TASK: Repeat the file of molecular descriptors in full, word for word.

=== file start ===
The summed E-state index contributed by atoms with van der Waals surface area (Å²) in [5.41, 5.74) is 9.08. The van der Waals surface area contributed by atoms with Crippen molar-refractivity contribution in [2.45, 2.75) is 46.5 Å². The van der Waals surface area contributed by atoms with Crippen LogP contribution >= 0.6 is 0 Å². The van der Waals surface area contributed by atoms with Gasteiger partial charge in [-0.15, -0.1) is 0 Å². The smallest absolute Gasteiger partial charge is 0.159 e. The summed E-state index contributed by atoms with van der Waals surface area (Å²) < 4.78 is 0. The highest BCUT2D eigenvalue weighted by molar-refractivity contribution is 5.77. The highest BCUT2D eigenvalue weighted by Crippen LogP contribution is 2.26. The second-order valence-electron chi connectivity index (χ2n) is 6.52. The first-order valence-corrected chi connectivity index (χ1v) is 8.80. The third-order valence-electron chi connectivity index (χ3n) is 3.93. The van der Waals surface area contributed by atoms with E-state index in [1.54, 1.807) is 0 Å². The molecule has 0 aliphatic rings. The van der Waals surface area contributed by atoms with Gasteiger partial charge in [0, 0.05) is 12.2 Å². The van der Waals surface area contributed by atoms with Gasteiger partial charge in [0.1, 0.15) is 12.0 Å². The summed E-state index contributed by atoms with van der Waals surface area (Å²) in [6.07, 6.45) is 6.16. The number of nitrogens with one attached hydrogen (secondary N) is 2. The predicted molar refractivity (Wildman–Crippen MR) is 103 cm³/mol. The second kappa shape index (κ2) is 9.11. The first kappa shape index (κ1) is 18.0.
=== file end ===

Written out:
The summed E-state index contributed by atoms with van der Waals surface area (Å²) in [5.41, 5.74) is 9.08. The van der Waals surface area contributed by atoms with Crippen molar-refractivity contribution in [2.45, 2.75) is 46.5 Å². The van der Waals surface area contributed by atoms with Crippen LogP contribution >= 0.6 is 0 Å². The van der Waals surface area contributed by atoms with Gasteiger partial charge in [-0.15, -0.1) is 0 Å². The smallest absolute Gasteiger partial charge is 0.159 e. The summed E-state index contributed by atoms with van der Waals surface area (Å²) < 4.78 is 0. The highest BCUT2D eigenvalue weighted by molar-refractivity contribution is 5.77. The highest BCUT2D eigenvalue weighted by Crippen LogP contribution is 2.26. The second-order valence-electron chi connectivity index (χ2n) is 6.52. The first-order valence-corrected chi connectivity index (χ1v) is 8.80. The third-order valence-electron chi connectivity index (χ3n) is 3.93. The van der Waals surface area contributed by atoms with E-state index in [1.54, 1.807) is 0 Å². The molecule has 0 aliphatic rings. The van der Waals surface area contributed by atoms with Gasteiger partial charge in [0, 0.05) is 12.2 Å². The van der Waals surface area contributed by atoms with Gasteiger partial charge in [0.1, 0.15) is 12.0 Å². The summed E-state index contributed by atoms with van der Waals surface area (Å²) in [6.07, 6.45) is 6.16. The number of nitrogens with one attached hydrogen (secondary N) is 2. The predicted molar refractivity (Wildman–Crippen MR) is 103 cm³/mol. The second kappa shape index (κ2) is 9.11. The first kappa shape index (κ1) is 18.0.